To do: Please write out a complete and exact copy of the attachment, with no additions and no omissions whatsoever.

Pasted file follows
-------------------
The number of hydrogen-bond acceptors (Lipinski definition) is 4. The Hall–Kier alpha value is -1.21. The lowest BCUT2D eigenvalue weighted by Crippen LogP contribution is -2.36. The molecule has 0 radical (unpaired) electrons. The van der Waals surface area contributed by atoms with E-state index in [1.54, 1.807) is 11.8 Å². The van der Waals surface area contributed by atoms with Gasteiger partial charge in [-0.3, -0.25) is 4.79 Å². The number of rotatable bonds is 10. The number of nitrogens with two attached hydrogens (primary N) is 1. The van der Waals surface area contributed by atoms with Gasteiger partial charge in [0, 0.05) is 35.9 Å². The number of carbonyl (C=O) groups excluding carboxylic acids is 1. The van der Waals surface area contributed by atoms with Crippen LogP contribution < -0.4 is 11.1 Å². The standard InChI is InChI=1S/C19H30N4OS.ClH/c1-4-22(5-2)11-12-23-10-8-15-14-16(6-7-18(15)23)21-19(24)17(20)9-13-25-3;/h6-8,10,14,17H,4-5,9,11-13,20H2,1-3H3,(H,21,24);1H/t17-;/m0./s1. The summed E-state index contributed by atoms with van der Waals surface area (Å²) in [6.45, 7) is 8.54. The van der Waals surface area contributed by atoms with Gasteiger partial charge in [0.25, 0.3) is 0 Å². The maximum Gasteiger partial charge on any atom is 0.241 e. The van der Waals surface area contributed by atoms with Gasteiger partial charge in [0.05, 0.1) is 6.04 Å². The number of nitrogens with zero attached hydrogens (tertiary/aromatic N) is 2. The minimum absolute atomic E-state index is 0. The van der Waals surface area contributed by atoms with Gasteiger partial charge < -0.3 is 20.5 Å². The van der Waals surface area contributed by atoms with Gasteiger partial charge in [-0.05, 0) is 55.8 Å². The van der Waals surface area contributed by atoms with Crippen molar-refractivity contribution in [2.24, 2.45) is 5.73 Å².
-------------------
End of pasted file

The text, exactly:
The number of hydrogen-bond acceptors (Lipinski definition) is 4. The Hall–Kier alpha value is -1.21. The lowest BCUT2D eigenvalue weighted by Crippen LogP contribution is -2.36. The molecule has 0 radical (unpaired) electrons. The van der Waals surface area contributed by atoms with E-state index in [1.54, 1.807) is 11.8 Å². The van der Waals surface area contributed by atoms with Gasteiger partial charge in [-0.3, -0.25) is 4.79 Å². The number of rotatable bonds is 10. The number of nitrogens with two attached hydrogens (primary N) is 1. The van der Waals surface area contributed by atoms with Gasteiger partial charge in [0, 0.05) is 35.9 Å². The number of carbonyl (C=O) groups excluding carboxylic acids is 1. The van der Waals surface area contributed by atoms with Crippen LogP contribution < -0.4 is 11.1 Å². The standard InChI is InChI=1S/C19H30N4OS.ClH/c1-4-22(5-2)11-12-23-10-8-15-14-16(6-7-18(15)23)21-19(24)17(20)9-13-25-3;/h6-8,10,14,17H,4-5,9,11-13,20H2,1-3H3,(H,21,24);1H/t17-;/m0./s1. The summed E-state index contributed by atoms with van der Waals surface area (Å²) in [6.45, 7) is 8.54. The van der Waals surface area contributed by atoms with Gasteiger partial charge in [0.25, 0.3) is 0 Å². The maximum Gasteiger partial charge on any atom is 0.241 e. The van der Waals surface area contributed by atoms with Gasteiger partial charge in [0.05, 0.1) is 6.04 Å². The number of nitrogens with zero attached hydrogens (tertiary/aromatic N) is 2. The minimum absolute atomic E-state index is 0. The van der Waals surface area contributed by atoms with Gasteiger partial charge < -0.3 is 20.5 Å². The van der Waals surface area contributed by atoms with Gasteiger partial charge in [-0.05, 0) is 55.8 Å². The van der Waals surface area contributed by atoms with Crippen molar-refractivity contribution in [2.24, 2.45) is 5.73 Å².